Are your technical skills holding you back?

About 20 years ago I found myself starting in a job surrounded by 25 people with science and engineering degrees. I walked into that silent place to see people sitting quietly reading, typing, or mixing chemicals in a lab. My task was to get them working as an effective unit. Productivity had not really changed in 5 years. Before I arrived, this group were all reporting to the Technical Director, who felt that they would simply “sort themselves out”.

Why wouldn’t they? They were all technically skilled people.

The biggest issue was not their technical skills. The real problem was that the individuals had not changed in more than 5 years.

Let me explain.

People within the team were not a team. Each person had created their own view of what they needed to do in order to succeed. Each person. Individually. Technical proficiency was applauded as the key to success as an individual. Each person had their process, their goals, their tasks.

As a group, though, there was no sense of team. Sure, they were friendly enough. The group of individuals had not naturally developed collaboration or teamwork. While individual success was the norm, nothing changed. What would be the point of helping someone else? That only strengthened their position as being more technically skilled, right?

I structured the team into work groups where the measure of success was based on shared outcomes. Each work group benefitted from sharing ideas, helping each other, and contributing to a group objective. Over a few months this was broadened to overall shared objectives where the work groups contributed to whole team goals.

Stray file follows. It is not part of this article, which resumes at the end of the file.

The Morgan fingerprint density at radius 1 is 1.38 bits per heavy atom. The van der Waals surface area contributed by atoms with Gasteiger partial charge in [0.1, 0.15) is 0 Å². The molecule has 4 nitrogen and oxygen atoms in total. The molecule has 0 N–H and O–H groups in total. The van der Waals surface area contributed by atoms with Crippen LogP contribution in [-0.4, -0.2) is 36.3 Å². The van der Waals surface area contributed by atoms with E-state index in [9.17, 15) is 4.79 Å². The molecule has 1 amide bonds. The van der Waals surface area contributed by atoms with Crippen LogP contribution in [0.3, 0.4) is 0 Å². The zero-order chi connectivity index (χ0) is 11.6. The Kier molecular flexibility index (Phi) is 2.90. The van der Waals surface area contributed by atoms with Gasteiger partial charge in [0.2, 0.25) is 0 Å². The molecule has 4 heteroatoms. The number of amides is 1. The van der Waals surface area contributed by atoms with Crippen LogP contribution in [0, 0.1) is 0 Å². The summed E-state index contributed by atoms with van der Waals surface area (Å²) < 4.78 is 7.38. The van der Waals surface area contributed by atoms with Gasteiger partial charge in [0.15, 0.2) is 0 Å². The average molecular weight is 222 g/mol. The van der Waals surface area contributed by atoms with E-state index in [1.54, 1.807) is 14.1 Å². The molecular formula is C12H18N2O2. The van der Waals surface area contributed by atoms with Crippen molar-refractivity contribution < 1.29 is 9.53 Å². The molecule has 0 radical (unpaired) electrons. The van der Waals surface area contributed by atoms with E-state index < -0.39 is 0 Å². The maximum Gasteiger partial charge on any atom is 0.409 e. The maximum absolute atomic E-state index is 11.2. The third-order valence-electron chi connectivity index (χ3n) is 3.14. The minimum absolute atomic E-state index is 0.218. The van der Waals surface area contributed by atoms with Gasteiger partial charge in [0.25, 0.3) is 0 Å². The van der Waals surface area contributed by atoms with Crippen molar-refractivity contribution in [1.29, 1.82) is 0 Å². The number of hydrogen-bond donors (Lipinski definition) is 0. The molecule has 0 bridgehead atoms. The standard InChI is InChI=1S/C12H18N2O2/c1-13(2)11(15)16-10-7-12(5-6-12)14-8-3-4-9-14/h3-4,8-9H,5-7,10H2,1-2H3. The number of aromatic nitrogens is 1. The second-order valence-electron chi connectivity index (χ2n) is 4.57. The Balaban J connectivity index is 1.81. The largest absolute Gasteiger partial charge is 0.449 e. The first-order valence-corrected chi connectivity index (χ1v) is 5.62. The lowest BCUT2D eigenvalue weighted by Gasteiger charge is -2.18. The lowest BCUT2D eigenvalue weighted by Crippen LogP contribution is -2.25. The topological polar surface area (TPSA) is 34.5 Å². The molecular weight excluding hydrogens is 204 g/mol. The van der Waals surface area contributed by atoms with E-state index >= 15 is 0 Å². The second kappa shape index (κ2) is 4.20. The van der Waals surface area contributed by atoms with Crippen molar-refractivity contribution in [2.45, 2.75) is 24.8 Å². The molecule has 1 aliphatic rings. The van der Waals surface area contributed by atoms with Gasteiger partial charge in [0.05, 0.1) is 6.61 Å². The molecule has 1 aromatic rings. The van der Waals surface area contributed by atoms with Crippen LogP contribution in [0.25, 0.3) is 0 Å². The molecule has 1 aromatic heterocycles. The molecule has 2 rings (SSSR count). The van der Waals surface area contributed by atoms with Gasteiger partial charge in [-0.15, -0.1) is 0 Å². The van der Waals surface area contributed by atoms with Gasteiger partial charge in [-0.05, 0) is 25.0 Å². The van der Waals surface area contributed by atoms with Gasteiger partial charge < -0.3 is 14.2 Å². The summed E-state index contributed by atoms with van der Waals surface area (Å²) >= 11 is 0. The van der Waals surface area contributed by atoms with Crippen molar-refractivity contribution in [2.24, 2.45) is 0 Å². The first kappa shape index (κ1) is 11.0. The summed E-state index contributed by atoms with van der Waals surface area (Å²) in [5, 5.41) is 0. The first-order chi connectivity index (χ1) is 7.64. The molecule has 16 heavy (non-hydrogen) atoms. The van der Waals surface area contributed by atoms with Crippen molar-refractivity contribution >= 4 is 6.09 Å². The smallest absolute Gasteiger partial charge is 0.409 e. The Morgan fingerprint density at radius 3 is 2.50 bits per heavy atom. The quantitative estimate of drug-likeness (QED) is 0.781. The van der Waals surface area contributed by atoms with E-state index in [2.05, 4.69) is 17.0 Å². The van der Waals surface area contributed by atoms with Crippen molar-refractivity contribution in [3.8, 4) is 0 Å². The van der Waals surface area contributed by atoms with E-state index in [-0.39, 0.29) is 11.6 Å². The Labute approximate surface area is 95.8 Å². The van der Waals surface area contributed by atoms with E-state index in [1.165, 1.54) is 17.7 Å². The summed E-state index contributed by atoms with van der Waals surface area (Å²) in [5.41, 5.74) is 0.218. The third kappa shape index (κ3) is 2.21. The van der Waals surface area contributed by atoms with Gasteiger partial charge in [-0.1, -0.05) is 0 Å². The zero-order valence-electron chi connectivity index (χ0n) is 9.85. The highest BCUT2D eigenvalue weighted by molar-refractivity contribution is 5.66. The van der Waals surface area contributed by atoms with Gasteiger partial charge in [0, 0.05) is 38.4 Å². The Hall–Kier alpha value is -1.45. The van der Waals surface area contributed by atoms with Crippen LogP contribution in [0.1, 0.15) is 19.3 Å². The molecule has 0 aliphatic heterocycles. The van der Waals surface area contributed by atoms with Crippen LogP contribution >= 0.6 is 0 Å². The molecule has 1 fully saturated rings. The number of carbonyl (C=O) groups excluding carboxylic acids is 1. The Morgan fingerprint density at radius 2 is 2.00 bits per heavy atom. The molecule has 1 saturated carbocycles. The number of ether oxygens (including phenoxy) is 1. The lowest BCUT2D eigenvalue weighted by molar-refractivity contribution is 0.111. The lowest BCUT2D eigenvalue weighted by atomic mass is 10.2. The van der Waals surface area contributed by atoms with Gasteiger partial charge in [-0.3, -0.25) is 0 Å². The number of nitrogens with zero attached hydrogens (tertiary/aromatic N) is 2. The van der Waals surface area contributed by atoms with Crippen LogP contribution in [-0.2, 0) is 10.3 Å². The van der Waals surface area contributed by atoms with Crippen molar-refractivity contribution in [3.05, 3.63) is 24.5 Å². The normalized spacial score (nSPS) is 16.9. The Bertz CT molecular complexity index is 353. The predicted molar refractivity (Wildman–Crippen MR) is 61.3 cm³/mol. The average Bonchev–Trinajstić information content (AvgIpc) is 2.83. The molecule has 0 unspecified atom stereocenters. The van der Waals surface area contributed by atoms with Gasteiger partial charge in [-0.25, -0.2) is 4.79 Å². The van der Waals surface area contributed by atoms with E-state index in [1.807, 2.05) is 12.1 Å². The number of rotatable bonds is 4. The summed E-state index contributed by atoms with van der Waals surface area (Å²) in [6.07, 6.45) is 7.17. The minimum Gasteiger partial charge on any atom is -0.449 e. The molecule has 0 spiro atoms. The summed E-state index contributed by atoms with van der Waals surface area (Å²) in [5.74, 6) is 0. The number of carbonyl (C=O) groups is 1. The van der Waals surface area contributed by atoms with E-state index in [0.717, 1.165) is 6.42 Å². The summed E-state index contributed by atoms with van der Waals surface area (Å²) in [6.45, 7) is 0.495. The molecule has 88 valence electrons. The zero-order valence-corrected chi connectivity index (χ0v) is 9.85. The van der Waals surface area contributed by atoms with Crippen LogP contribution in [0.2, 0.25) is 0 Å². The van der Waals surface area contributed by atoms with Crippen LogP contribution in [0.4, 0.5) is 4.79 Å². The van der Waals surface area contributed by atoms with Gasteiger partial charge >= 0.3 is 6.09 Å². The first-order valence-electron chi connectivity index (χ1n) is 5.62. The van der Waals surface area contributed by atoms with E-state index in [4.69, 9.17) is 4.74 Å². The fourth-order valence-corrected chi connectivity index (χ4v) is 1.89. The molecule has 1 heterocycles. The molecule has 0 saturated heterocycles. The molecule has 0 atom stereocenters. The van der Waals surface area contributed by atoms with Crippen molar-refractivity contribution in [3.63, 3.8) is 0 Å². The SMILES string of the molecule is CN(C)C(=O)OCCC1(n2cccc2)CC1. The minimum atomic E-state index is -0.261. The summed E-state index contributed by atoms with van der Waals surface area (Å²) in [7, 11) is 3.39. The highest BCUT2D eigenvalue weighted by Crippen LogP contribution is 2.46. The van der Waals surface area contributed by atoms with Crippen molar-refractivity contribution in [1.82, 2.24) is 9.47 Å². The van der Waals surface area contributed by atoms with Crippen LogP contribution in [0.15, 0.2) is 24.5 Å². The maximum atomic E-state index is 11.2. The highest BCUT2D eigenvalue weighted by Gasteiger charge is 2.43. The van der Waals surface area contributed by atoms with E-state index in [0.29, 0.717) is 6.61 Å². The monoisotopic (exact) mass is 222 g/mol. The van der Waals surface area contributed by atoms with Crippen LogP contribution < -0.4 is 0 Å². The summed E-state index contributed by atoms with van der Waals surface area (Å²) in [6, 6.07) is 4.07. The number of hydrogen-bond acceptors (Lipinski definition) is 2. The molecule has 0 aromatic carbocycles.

Sounds great?

The fights began before lunch on day 1.

Who would lead each work group? Surely the only measure of capability was based on technical skill? Who had the highest degree? Who had been there the longest? Who sounded the cleverest?

Who could show they were the smartest in the room?

When I looked to appoint team leaders there was a revolt from some.

“I’m just as qualified, why aren’t I the obvious team leader?”

“Haven’t you read my resume? I have been here longer!”

Or even better, “All the problems were caused by others; my work is perfect”.

Do any of these sound familiar?

In watching the team and how they interacted with each other, as the new guy without the history, it seemed obvious that the clear leaders were not the necessarily the technically qualified team members. They were the ones who listened. The ones who asked people to explore their ideas. The ones who pulled people out of silent solitude and made them smile.

In consultation with the team before I made the team leader appointments they eventually agreed to try things in a new way.

It took only three months for productivity to double, laughter and fun become part of the way the team worked, and people telling me that it had always been that way!

Nothing had changed in the technical skills the individuals had. What had changed is that the individuals were now working as a team; supporting each other for everyone to achieve together.

Fast forward to today and this has held true for me in more than 40 workplaces. The leaders who get results are those who don’t rely on how clever they are. They aren’t the ones who can do things faster or better themselves. The greatest outcomes have always come from people who unite people behind a common goal. The listeners who shape direction through effective collaboration.

It matters that you have technical skills, don’t get me wrong!

Your technical skills can get you in the door. A good CV might get you a job. A reputation for great collaborative attitude and the ability to bring people together for results is what builds your career.

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Nathan Jones

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